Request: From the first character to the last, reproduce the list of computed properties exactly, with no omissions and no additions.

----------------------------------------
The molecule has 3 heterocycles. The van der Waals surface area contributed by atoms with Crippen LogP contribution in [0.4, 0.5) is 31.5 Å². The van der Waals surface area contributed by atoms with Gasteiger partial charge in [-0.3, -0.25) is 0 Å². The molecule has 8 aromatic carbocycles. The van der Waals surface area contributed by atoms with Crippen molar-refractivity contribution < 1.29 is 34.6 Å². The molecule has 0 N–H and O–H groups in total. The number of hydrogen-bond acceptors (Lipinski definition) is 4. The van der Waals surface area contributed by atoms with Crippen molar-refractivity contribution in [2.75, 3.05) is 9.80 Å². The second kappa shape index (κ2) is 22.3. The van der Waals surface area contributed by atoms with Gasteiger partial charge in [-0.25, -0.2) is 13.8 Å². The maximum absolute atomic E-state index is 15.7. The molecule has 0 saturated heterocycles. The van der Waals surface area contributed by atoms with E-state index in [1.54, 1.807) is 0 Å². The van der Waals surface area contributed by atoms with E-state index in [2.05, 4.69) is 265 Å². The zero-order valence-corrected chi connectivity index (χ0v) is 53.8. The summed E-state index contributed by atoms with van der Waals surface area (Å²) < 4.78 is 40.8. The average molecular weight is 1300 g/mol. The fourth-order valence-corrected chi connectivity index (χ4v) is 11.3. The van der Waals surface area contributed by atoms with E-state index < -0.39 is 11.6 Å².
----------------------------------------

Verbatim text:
The molecule has 3 heterocycles. The van der Waals surface area contributed by atoms with Crippen LogP contribution in [0.4, 0.5) is 31.5 Å². The van der Waals surface area contributed by atoms with Gasteiger partial charge in [-0.3, -0.25) is 0 Å². The molecule has 8 aromatic carbocycles. The van der Waals surface area contributed by atoms with Crippen molar-refractivity contribution < 1.29 is 34.6 Å². The molecule has 0 N–H and O–H groups in total. The number of hydrogen-bond acceptors (Lipinski definition) is 4. The van der Waals surface area contributed by atoms with Crippen molar-refractivity contribution in [2.75, 3.05) is 9.80 Å². The second kappa shape index (κ2) is 22.3. The van der Waals surface area contributed by atoms with Gasteiger partial charge in [-0.25, -0.2) is 13.8 Å². The maximum absolute atomic E-state index is 15.7. The molecule has 0 saturated heterocycles. The van der Waals surface area contributed by atoms with E-state index in [1.54, 1.807) is 0 Å². The van der Waals surface area contributed by atoms with E-state index in [2.05, 4.69) is 265 Å². The zero-order valence-corrected chi connectivity index (χ0v) is 53.8. The summed E-state index contributed by atoms with van der Waals surface area (Å²) < 4.78 is 40.8. The average molecular weight is 1300 g/mol. The fourth-order valence-corrected chi connectivity index (χ4v) is 11.3. The van der Waals surface area contributed by atoms with E-state index < -0.39 is 11.6 Å².